5 best beaches in Mexico - without the tourists
Forget the clichéd Cancun beach experience. Escape the crowds (and drunken tourists who can’t handle their tequila sunrises), with these suitably secretive places to soak up Mexico’s heat.
Playa Carrizalillo beach
Puerto Escondido, Oaxaca.
Puerto Escondido might be better known for having one of the best surfing pipelines at Zicatela Beach, but tucked away just a few minutes past the city centre is a little beach that’s the makings of tropical holiday dreams.
Not unlike the set of the blockbuster film The Beach, Playa Carrizalillo is like the smaller, more rugged cousin of Thailand’s Maya Bay on Phi Phi Leh Island – minus Leo.
Sitting snugly under a thick canopy of rainforest trees in between two rocky headlands, this beach remains calm all year round.
Lazy swimmers and snorkelers.
Playa Carrizalillo is a straight 15-minute walk west of the city centre of Puerto Escondido. However, it’s worth taking a taxi since the route is a busy highway and the taxi fare will only cost you 30 pesos (about $2.50 AUD).
To get to the beach you’ll then need to trek down 167 steps, but as the sweat begins dripping keep in mind that a small canteen awaits at the bottom offering Coronas and ceviche.
Yucatan Peninsula, Quintana Roo.
Okay, we have to admit that many tourists have now cottoned on to this stunning stretch of coastline, but we couldn’t discuss Mexico’s beaches without mentioning it.
Tulum is an idyllic spot to take a breather and enjoy what the New York Times has described as “the perfect spot for a yoga holiday”.
However, if you’d rather spend your time at the beach soaking up the rays with a beer than in downward dog, there’s plenty of space to do just that as the entire length of Tulum is lined with chalky white sand and sparkly waters.
Tulum is also home to some of the most interesting Mayan ruins, sitting atop a 12-metre-high cliff edge, overlooking the spectacular Caribbean coastline.
Yogis and history buffs.
The section of the beach that features Mayan ruins is located about one kilometre east of Highway 307.
The roads in Tulum are pancake flat it’s worth renting a bicycle and working off those tacos. Most beaches are within a 20-minute cycle from the city centre.
40 kilometres north of Chetumal, Quintana Roo, or about 240 kilometres southwest of Tulum.
While not technically a beach, this lagoon is perhaps one of Mexico’s most underrated and spectacular swimming holes.
Also known as ‘the lagoon of seven colours’, Bacalar is a vast expanse of water that appears to be speckled in varying blue hues and pearlescent greens.
It’s not hard to see why buccaneers fought viciously over this land for years.
Pirates of the Caribbean fans and nature lovers.
Most travellers happen upon Bacalar by chance, but for those in the know, the only way to get there from Tulum is via a two-and-a-half-hour bus ride with ADO.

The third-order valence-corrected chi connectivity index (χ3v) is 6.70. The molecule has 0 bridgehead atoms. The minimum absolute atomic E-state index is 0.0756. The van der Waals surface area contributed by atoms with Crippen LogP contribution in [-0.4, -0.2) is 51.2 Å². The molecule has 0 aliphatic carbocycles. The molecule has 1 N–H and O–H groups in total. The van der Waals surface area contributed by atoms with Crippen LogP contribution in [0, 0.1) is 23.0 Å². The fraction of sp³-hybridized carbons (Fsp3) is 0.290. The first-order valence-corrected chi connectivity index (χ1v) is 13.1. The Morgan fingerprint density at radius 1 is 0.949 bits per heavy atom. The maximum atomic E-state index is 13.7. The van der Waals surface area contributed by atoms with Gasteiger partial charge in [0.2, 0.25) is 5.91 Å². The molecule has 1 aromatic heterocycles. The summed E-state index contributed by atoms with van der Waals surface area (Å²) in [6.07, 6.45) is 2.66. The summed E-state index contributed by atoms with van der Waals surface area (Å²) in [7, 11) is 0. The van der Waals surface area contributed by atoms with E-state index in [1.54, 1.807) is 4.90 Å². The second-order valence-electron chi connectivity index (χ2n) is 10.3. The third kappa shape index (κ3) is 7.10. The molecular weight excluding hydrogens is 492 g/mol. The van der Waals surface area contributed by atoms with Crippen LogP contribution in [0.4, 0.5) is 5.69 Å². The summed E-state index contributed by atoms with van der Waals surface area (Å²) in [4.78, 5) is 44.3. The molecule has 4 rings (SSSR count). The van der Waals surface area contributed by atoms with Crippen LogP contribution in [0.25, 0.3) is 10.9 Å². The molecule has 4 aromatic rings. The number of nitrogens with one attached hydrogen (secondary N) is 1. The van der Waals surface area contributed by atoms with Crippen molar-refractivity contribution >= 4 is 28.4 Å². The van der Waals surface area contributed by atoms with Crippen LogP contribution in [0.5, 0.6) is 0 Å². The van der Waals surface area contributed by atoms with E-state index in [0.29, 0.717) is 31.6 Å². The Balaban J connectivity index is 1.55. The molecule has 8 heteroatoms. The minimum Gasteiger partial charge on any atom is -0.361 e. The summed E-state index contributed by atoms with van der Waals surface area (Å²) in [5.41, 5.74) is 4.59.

Isla Holbox Island
The island lies about11 kilometres off the northern tip of the Yucatan Peninsula.
As untouched as it is naturally beautiful, the biggest development here is the sand roads that weave across the island.
As a result, Isla Holbox is a sanctuary for wildlife, home to almost 150 different species of birds, as well as gentle giants of the sea, and whale sharks, which you can swim with.
It’s also worth noting that the water here is much darker than in other parts of the Caribbean because it’s mixed in with the Gulf of Mexico.
The island itself is teeny tiny, spanning just 40 kilometres by three kilometres – a good thing given the absence of any street signs.
But no need to worry about getting lost – every beach is roughly two minutes from the city centre…if you can even call it that.
Nature lovers, twitchers and those wanting to escape the hustle and bustle of Cancun.
Ferries operate between Isla Holbox and the fishing port of Chiquila, approximately two-and-a-half hours from Cancun.
If travelling from Cancun, head west to El Ideal and watch out for signs to Isla Holbox.
32 kilometres northwest of Zihuatanejo, Guerrero, or 280 kilometres north of Acapulco.
Nestled between the Sierra Madre mountains and the Mexican Riviera, Troncones is a peaceful little surfing and fishing village.
But despite its appeal and laidback charm, most tourists still seem to congregate around the built-up resorts of nearby Ixtapa and Zihuatanejo.
However, we’re not the only ones to appreciate this quiet achiever – famed artists Damien Hirst and Julian Schnabel regularly retreat to Troncones for respite and inspiration.
Beach bums looking to do nothing more than swing in a hammock under a palm tree.
Colectivo vans run between Zihuatanejo and Troncones every half hour. Otherwise, many accommodation providers also offer transport services from the airport at Zihuatanejo/Ixtapa.